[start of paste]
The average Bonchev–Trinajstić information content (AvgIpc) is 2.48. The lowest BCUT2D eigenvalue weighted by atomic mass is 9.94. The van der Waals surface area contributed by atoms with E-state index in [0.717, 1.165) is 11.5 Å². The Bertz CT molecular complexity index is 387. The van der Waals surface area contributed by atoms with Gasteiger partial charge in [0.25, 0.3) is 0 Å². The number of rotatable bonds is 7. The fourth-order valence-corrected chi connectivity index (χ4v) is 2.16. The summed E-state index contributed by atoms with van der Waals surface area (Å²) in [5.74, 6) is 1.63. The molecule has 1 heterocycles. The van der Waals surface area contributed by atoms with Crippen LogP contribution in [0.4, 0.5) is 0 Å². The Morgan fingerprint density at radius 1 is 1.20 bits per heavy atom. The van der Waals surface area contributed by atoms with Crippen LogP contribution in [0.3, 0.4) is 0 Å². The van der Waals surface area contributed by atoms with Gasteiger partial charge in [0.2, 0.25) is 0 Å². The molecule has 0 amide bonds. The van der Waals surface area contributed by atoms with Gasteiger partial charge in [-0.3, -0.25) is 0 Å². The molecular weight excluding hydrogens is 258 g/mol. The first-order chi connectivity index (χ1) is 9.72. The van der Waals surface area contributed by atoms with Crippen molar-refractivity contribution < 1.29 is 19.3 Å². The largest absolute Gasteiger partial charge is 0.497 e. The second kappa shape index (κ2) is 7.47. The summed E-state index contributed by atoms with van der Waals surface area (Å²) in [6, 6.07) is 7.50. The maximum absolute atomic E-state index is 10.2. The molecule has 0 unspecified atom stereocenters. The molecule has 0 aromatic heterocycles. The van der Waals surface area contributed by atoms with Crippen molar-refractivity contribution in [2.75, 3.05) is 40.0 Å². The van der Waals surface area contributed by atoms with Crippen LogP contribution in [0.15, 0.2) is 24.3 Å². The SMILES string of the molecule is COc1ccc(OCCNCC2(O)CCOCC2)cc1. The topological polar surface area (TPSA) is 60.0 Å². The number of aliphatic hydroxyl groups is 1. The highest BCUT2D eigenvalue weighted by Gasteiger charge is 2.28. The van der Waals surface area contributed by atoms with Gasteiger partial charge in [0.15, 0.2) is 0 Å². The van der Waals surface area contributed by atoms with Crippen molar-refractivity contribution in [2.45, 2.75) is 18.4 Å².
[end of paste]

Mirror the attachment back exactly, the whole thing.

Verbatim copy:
The average Bonchev–Trinajstić information content (AvgIpc) is 2.48. The lowest BCUT2D eigenvalue weighted by atomic mass is 9.94. The van der Waals surface area contributed by atoms with E-state index in [0.717, 1.165) is 11.5 Å². The Bertz CT molecular complexity index is 387. The van der Waals surface area contributed by atoms with Gasteiger partial charge in [0.25, 0.3) is 0 Å². The number of rotatable bonds is 7. The fourth-order valence-corrected chi connectivity index (χ4v) is 2.16. The summed E-state index contributed by atoms with van der Waals surface area (Å²) in [5.74, 6) is 1.63. The molecule has 1 heterocycles. The van der Waals surface area contributed by atoms with Crippen LogP contribution in [0.4, 0.5) is 0 Å². The Morgan fingerprint density at radius 1 is 1.20 bits per heavy atom. The van der Waals surface area contributed by atoms with Crippen LogP contribution in [0.3, 0.4) is 0 Å². The van der Waals surface area contributed by atoms with Gasteiger partial charge in [0.2, 0.25) is 0 Å². The molecule has 0 amide bonds. The van der Waals surface area contributed by atoms with Gasteiger partial charge in [-0.3, -0.25) is 0 Å². The molecular weight excluding hydrogens is 258 g/mol. The first-order chi connectivity index (χ1) is 9.72. The van der Waals surface area contributed by atoms with Crippen molar-refractivity contribution < 1.29 is 19.3 Å². The largest absolute Gasteiger partial charge is 0.497 e. The second kappa shape index (κ2) is 7.47. The summed E-state index contributed by atoms with van der Waals surface area (Å²) in [6, 6.07) is 7.50. The maximum absolute atomic E-state index is 10.2. The molecule has 0 unspecified atom stereocenters. The molecule has 0 aromatic heterocycles. The van der Waals surface area contributed by atoms with Crippen molar-refractivity contribution in [2.75, 3.05) is 40.0 Å². The van der Waals surface area contributed by atoms with Crippen LogP contribution in [0.15, 0.2) is 24.3 Å². The SMILES string of the molecule is COc1ccc(OCCNCC2(O)CCOCC2)cc1. The topological polar surface area (TPSA) is 60.0 Å². The number of aliphatic hydroxyl groups is 1. The highest BCUT2D eigenvalue weighted by Gasteiger charge is 2.28. The van der Waals surface area contributed by atoms with Gasteiger partial charge in [0.15, 0.2) is 0 Å². The van der Waals surface area contributed by atoms with Crippen molar-refractivity contribution in [2.45, 2.75) is 18.4 Å².